I have enjoyed using the BackBeat Pro (first generation) headphones for years now. My only gripe with them is the freakish size and weight. Since the release of the Backbeat Pro 2 in 2016, I learned that Plantronics ironed out most the issues I had with the originals.
So what are the differences between the new and old model? Let’s dive into the comparison by starting with an overview of the features and controls each have.
Backbeat Pro 2
|Active Noise Cancelling||Yes||Yes|
|Wireless Bluetooth Connectivity||Yes||Yes|
|3.5mm Audio Input||Yes||Yes|
|Battery Life||24 hours||24 hours|
|NFC||Yes||No (SE Edition Only)|
|Active Noise Canceling||L||L|
|Battery Life Indicator||R||R|
|3.5mm audio input||L||R|
When I got my hands on these headphones, the first thing I noticed was the weight. Plantronics managed to shave off 50g and that may not sound like a huge change, but it does offer an overall improvement on comfort. However, I still developed a little discomfort after prolong use; just not as bad as bad as before.
The aesthetic has vastly improved in my opinion. It no longer has that bulky and awkward look. Even with questionable choices with the carbon fiber texture, silver and glossy back accents, and faux wood grain, the overall design feels more modern and less of an eye sore.
Earcups and Headband Have Changed
Different Control Placement
The next big difference between the two are the placements of the controls. It feels like Plantronics was trying to address the less intuitive operation of the original BackBeat Pro by better grouping the controls together.
I grew accustomed to the volume dial that was on the right earcup of the original. Since I predominantly use my headphones for listening to audio and video, changing the volume was the most common thing I did; and being right handed it was instinctual for me to reach up to turn a dial.
This has changed to a volume rocker on the left earcup and it took some time for me to get use to. It also feels awkward having to rock a fake dial to control the volume.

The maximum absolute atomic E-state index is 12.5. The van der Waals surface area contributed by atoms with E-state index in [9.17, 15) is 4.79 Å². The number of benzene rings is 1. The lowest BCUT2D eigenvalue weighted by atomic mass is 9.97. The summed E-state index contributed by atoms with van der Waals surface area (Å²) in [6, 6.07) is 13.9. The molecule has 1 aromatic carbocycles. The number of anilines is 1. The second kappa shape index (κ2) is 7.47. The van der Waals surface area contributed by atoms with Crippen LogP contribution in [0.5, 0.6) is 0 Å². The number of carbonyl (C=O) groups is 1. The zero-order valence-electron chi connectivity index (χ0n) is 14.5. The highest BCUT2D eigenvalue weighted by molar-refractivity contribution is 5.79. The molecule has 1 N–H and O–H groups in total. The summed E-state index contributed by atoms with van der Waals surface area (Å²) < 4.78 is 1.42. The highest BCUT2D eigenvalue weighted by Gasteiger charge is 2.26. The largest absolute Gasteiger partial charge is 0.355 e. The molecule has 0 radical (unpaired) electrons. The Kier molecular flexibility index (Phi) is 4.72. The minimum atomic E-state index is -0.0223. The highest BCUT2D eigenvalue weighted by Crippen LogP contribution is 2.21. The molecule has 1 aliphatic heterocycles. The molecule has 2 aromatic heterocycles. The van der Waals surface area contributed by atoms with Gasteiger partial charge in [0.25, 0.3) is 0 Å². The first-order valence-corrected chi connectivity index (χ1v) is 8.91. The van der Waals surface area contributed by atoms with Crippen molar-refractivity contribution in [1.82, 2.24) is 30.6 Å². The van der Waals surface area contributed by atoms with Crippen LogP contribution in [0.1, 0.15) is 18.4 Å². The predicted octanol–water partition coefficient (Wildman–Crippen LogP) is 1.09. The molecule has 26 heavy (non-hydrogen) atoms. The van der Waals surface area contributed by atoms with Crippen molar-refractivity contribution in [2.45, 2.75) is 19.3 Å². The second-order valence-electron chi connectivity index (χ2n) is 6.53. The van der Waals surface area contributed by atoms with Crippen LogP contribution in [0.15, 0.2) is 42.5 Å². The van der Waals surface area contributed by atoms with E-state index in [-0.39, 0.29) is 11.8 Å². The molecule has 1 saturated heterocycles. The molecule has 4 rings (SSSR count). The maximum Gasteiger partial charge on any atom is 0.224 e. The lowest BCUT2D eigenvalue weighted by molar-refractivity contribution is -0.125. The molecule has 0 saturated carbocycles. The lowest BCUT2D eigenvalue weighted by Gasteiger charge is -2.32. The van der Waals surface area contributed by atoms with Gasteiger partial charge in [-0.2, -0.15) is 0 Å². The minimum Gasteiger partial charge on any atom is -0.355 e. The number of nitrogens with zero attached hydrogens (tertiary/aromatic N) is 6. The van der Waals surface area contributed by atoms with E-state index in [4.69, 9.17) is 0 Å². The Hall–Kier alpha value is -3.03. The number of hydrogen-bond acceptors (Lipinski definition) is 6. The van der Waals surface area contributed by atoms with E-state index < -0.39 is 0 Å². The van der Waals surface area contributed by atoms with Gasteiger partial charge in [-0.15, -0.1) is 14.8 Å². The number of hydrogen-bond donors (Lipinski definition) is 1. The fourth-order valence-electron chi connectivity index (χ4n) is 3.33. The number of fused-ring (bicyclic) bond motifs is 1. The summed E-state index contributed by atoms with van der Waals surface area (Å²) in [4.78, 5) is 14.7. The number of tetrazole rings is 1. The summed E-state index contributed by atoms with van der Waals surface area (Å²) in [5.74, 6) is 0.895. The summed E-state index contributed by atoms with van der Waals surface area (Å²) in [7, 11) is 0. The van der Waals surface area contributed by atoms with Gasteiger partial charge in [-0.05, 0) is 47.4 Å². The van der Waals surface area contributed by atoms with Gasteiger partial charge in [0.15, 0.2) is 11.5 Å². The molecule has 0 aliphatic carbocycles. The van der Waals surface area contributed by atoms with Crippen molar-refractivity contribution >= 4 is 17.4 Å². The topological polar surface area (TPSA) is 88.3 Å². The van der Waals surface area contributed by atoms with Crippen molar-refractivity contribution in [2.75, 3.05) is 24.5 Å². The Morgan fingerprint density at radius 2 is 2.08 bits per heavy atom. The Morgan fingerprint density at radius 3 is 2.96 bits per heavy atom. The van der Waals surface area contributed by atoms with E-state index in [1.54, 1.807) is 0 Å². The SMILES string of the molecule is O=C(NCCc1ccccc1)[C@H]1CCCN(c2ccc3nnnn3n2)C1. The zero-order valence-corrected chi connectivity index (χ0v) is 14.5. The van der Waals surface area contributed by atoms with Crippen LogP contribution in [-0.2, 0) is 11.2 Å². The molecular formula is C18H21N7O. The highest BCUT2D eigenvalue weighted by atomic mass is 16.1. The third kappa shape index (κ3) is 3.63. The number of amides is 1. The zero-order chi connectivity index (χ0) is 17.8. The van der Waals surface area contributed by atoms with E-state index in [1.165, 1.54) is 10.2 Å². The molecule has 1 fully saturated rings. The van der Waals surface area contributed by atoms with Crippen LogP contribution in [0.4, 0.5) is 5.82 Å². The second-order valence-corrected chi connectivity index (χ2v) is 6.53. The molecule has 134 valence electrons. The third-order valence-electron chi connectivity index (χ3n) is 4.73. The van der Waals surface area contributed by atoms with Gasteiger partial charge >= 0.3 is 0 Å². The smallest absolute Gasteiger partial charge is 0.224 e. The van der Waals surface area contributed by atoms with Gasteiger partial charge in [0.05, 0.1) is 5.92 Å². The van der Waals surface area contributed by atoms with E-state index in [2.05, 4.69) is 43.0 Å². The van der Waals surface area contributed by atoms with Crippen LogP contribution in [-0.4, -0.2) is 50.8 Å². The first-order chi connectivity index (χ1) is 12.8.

Next welcomed change to the track controls. The forward and back buttons are actual buttons now instead a rocker. This makes way more sense to me.
With how little I use the open listening feature, I often forget that I have to press and hold the mute button to enable it on the original. Now, with it becoming its own switch, I find it has become much easier to operate. I also noticed that enabling the open listening also pauses the music when it use to continue playing softly in the background.
Active Noise Cancellation
There is also a noticeable improvement on the active noise cancellation. It is still pretty mild in comparison to better performing products. But you should expect around 10 dB of noise reduction, while products like the Bose QC 35 II and Sennheiser PXC 550 can offer 20 dB or more.
Audio Cable is Different
The audio cable that comes with the new model no longer has an inline mic. So, if you want that feature, you will have to get one from elsewhere.
Range Is Still Good
I am still able to freely wander around an 800 square feet space through different rooms with no signal degradation.
To me, there was no noticeable difference compared to the first generation. But for the audio enthusiasts out there, I suggest you take a look at the detailed technical review from rtings.com
Plantronics Backbeat Pro 2 is a solid upgrade and still offers a great set of features with decent audio performance at a price point that is hard to beat. At the time of this writing, you can score a pair for $150 CAD. So you’ll be hard pressed to find a comparable product at that cost.Check Price on Amazon.ca